If you got kids, and they’re quiet fat, well, they may look cute for now. However, once they grow up, baby fat may not sound cute anymore, because they could become obese, and be more prone to a lot of obesity-relate diseases. Today, most schools in the developed world are banning sodas, cupcakes and other junk foods, in a bid to stem the rising number of the obese. So when, and how early, should obesity prevention start?
The Numbers of The Young & Obese Are Rising
Obesity isn’t just spreading in the US, UK, Canada, Australia, but also in the developing world. And like children and teenagers, babies are getting alarmingly fatter too. It’s estimated that one in ten children under age two is overweight. The number of kids aged 2-5 years old who are obese have also risen from 5 percent in 1980 to 12.4 percent in 2006.
Despite the alarming rise in childhood obesity, most prevention programs and methods have continued to veer away from planning interventions at such a young age. One of the reasons is because the number of obese teens is way higher than that of younger children, which is currently pegged at 18 percent.
Anti-Obesity Interventions Aimed At School-Aged Kids May Be Too Late
The current obesity-prevention programs being undertaken today are usually designed to target school-aged children. A new study however, says that may be too little, too late. The study notes that the interventions by parents and health care experts should be done during the toddler years, or even during infancy.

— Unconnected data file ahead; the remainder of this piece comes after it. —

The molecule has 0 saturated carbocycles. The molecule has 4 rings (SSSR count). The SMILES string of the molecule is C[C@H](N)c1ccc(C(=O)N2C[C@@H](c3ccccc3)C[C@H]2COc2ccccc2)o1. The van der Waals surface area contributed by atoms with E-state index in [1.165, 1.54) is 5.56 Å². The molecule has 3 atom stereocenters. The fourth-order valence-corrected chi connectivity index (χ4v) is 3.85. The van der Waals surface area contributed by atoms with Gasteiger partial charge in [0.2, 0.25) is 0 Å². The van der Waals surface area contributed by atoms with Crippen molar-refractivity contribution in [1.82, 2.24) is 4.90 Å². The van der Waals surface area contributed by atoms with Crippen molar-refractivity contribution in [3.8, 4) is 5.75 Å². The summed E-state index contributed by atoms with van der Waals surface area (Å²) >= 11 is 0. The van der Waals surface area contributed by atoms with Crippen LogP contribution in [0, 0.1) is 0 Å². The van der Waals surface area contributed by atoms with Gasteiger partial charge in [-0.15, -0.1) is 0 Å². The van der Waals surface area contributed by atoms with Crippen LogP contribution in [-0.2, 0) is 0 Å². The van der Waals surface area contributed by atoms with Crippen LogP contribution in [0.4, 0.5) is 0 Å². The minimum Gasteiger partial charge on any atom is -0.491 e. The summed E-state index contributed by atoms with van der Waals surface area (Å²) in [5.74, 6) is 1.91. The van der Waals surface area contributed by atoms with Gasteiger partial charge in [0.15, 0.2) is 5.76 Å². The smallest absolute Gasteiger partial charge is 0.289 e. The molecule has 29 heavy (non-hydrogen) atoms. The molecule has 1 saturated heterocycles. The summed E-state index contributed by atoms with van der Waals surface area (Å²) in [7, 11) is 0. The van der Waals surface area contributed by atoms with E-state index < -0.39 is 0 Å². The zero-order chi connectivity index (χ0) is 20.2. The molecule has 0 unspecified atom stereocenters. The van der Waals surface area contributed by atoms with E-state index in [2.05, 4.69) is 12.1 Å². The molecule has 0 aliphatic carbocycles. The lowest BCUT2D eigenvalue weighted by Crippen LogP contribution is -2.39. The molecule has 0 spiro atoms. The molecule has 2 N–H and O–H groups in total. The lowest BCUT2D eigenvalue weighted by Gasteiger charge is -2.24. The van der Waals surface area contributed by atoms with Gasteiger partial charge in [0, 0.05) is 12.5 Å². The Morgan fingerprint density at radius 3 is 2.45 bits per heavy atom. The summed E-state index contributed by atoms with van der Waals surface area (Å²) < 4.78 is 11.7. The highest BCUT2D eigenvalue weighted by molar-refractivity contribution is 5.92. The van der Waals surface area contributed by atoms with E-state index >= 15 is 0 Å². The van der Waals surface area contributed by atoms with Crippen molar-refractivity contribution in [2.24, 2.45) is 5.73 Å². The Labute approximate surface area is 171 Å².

The research team stresses that if no major healthy-eating interventions are made during the toddler years, it may be quite hard to stop the obesity curve by the time the child reaches kindergarten. Although the new study is not 100 percent accurate, it still stresses that prevention should begin at a very early age. This perhaps explains why a lot of alternative and unique methods (like hypnotherapy for weight loss) are fast gaining popularity.
What Should Be Done To Halt The Obesity Crisis?
In order to stop, if not slow down, the obesity epidemic, public and private health officials are now coordinating with non-government organizations to complement the minimal impact made by clinical interventions, education and counseling. Among the new strategies includes changing the food environment, by improving the image of healthy food, and making unhealthy food less attractive and more expensive.
Because sugar-sweetened beverages and sodas are the major contributors to obesity, more schools today are serving drinking water, instead of colas and sodas, in order to reduce caloric intake among kids. In New York City for example, an initiative is now being implemented to significantly reduce sweetened-beverage consumption, by encouraging both young and old to make water the beverage of choice.
The war on obesity is also heading to the tax front. Today, governments are creating tax policies to reduce the consumption of unhealthy items such as alcohol, junk food and tobacco. The proceeds from the anti-obesity tax is then used to support obesity-prevention programs like physical education in schools, and in incentives for increasing fruit and vegetable production, as well as consumption.
So if you tax a 1-oz sugar-sweetened beverage by just ten percent, the resulting price increase should perhaps make more and more people frown on buying colas and sodas. Health experts are also proposing that subsidies which promote unhealthy food consumption should be removed too, so that people will be discouraged from buying them. And maybe today, it would be high-time for us to try other unique (and effective) obesity-reduction programs like hypnotherapy South Australia.